Figure 1 shows the number of practices and patients at each stage of the study. It was not possible to provide the number of patients within the 90 practices assessed for eligibility, as we did not have ethical approval to access data on the patient inclusion criteria for practices that had not agreed to participate in the study. As a condition of ethical approval in one of the PCTs, individual opt-out consent had to be sought from patients whose practices had agreed to participate: 477 out of 4577 (10.4%) patients invited to participate opted out of the trial. [The considerably higher number of patients written to as compared to the number of patients included in the trial reflected the need to get permission before being able to access the diabetes register – and then apply the inclusion criteria.] Table 1 shows the baseline characteristics of control and intervention practices and patients. None of the differences in these variables between the intervention and control group are statistically significant. Unfortunately, we were unable to compare the clinical characteristics of respondents and non-respondents to the patient survey, as we were subject to the requirement of the ethics/research governance organisations that we should not hold any patient-identifiable data within our academic institution. We were supplied with a list of names and addresses of patients to whom we could send out a patient survey, but were not allowed access to link that information with individual patient records on the registers.

Table 1 Baseline characteristics of control and intervention practices and patients.
Figure 1
figure 1

Flow of clusters and individual participants through each stage of recruitment, randomisation and analysis.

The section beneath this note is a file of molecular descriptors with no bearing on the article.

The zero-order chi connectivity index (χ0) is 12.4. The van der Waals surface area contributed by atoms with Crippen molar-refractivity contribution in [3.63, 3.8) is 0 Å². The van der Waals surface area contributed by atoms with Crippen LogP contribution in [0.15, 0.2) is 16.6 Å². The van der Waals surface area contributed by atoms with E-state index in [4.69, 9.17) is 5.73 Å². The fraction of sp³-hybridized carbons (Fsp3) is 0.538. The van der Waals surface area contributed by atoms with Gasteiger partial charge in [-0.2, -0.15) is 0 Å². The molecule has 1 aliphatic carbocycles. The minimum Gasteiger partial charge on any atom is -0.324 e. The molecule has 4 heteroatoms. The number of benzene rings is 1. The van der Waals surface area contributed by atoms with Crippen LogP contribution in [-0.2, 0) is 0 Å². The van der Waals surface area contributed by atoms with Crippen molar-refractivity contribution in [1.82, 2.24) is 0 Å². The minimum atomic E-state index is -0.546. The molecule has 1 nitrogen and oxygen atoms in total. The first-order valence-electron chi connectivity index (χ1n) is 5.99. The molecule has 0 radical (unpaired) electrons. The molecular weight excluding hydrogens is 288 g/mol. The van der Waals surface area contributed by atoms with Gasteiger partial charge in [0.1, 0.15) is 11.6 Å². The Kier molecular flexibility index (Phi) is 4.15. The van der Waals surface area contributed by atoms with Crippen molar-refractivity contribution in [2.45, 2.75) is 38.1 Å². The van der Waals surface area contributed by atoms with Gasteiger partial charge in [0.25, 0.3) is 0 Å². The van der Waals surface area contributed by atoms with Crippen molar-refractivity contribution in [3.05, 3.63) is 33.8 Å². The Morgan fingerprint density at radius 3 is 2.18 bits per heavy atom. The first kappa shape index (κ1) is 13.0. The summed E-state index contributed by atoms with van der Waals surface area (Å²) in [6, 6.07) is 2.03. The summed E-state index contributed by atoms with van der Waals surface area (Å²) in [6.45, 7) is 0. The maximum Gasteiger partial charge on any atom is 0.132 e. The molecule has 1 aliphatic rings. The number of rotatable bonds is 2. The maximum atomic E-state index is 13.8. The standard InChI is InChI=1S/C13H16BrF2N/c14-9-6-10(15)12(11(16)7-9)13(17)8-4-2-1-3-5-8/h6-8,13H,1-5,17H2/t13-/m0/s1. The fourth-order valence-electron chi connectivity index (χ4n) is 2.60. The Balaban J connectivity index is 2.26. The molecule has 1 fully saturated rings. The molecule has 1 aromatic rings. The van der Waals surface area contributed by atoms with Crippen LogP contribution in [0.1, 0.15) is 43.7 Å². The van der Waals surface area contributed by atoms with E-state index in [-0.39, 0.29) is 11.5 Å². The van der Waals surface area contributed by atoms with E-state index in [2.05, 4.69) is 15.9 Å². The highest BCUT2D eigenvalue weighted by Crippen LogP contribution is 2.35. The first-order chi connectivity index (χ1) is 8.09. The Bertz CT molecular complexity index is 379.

The findings from analysis of the process of care clinical variables and drug data from the register-derived dataset are shown in Table 2. This analysis is adjusted for differences at baseline and a systematic difference between registers. Analyses allowing for baseline data only and register effect only are presented alongside this analysis in Additional file 2 [see Additional file 2]. Nineteen subjects (7 in control group, 12 in intervention group) had no valid date in their medication record and were excluded from the medication analysis. With the exception of serum creatinine, a variable that we anticipated that the intervention would not influence, all of the variables measured showed a direction of effect in favour of the intervention. For 10 of the 26 variables measured, this difference achieved statistical significance.

Table 2 Adjusted register-derived process and clinical outcome data results for intervention and control groups. Odds ratios are estimates of the difference between intervention and control practices at follow-up, adjusting for differences at baseline and a systematic difference between registers.

Patient reported outcome data

We surveyed a random sample of 3056 patients, receiving usable responses from 1433. With 241 exclusions, this gave an overall response rate of 51% (number of eligible subjects who responded divided by the number of people sampled, minus those known to be ineligible) (Figure 1). There were no statistically significant differences in response rate between intervention and control group respondents, or on any sociodemographic variables. Analyses of the patient-reported medication data are summarised in Table 3. The differences between intervention and control groups were not statistically significant. There were no differences between the two registers, so the adjusted values differ little from the unadjusted ones. The patient-reported outcome data from the questionnaire survey are summarised in Table 4. The ICC for the diabetes symptom score was 0.03, and the ICCs for the SF 36 physical and mental health component scores were 0.03 and 0.02, respectively. There were no statistically significant differences in scores on any of the measures in Table 4, or on any of the items of the DCSQ.

Table 3 Self-reported medication data from the patient questionnaire survey.